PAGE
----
From deep and surface approaches to a mechanism of learning

A brief account of phenomenography and variation theory

The notion of deep and surface approaches to learning had a profound impact on higher education some 40 years ago. It was also the origin of the phenomenography research tradition, which was later complemented with variation theory. The core of the research tradition, primarily articulated by Ference Marton, has been characterised by distinctive results and has successively undergone shifts in focus, from first investigating qualitatively different ways in which students perceive phenomena in the world, on epistemological grounds inspired by phenomenology, to developing a model of learning predicating variation as the basic mechanism of learning, and then asking questions pertaining to how the variation necessary for the learner to discern may be facilitated in the classroom and by the teacher.

In this talk Åke Ingerman will give an account for and a perspective on how the early research, which in many ways took a common sense-approach to why people understood the same thing differently, ended up making claims of what are necessary conditions of learning, and suggesting on empirical basis for how teaching may be arranged to facilitate learning that makes a difference.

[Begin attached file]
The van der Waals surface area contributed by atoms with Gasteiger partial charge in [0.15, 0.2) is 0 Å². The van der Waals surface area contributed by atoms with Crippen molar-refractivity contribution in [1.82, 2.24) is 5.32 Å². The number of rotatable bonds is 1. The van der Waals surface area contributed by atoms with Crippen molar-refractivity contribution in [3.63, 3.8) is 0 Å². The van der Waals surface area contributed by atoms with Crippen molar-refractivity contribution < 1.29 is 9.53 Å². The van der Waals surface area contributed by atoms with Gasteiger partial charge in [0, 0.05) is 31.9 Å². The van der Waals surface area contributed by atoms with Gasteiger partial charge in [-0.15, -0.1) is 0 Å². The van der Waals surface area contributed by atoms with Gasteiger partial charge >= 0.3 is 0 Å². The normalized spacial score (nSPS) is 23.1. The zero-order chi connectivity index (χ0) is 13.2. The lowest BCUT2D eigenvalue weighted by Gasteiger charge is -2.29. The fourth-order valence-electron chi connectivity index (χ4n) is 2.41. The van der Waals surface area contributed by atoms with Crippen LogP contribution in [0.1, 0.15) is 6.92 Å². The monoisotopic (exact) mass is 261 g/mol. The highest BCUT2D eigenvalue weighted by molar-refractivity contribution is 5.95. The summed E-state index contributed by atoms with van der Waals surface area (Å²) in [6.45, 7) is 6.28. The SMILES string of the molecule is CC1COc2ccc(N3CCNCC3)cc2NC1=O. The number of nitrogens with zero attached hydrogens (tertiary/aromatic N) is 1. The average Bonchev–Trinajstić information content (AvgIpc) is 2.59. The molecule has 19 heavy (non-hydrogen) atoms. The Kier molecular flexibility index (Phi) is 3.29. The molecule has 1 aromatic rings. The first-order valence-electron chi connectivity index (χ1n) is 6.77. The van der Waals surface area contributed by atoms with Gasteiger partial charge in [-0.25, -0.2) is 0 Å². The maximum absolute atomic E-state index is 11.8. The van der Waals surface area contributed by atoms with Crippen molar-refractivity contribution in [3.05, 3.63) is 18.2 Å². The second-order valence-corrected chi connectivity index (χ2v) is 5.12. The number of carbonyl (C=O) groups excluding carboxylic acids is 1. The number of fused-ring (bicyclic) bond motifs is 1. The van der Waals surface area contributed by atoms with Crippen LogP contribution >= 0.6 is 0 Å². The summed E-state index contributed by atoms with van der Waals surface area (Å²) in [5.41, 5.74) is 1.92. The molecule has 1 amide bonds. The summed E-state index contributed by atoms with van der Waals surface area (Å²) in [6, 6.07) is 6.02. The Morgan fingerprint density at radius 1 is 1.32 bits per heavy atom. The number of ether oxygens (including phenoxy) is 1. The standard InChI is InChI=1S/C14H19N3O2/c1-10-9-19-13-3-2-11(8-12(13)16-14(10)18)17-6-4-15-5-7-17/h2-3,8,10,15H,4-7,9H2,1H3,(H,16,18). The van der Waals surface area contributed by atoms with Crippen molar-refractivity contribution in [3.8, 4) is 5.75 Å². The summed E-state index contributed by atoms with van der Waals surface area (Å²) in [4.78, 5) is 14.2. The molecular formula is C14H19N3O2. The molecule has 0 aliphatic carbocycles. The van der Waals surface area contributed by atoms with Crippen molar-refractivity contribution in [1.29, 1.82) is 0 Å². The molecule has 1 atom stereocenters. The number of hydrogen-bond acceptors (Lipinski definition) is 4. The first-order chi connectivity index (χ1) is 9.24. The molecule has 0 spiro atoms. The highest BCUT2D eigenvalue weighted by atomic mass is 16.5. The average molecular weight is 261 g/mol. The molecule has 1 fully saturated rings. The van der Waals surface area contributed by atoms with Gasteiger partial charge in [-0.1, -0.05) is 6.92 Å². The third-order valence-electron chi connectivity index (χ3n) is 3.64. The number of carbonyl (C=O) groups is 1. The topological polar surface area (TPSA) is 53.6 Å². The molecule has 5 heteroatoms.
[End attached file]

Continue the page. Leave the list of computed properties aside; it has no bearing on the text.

Åke Ingerman is a visiting scholar at the International Centre for Classroom Research, Science of Learning Research Centre, and Melbourne Graduate School of Education from January to May, 2015. He is normally based at the University of Gothenburg in Sweden and has been part of the research group where phenomenography originated for the last 10 years. His main research focus concerns classroom research in science and technology. He is currently collaborating with David Clarke and his team on the SLRC project: "The Social Unit of Learning."


Thursday 12 March, 4–5pm
Theatre Q219
Level 2, 234 Queensberry Street
Melbourne Graduate School of Education
The University of Melbourne

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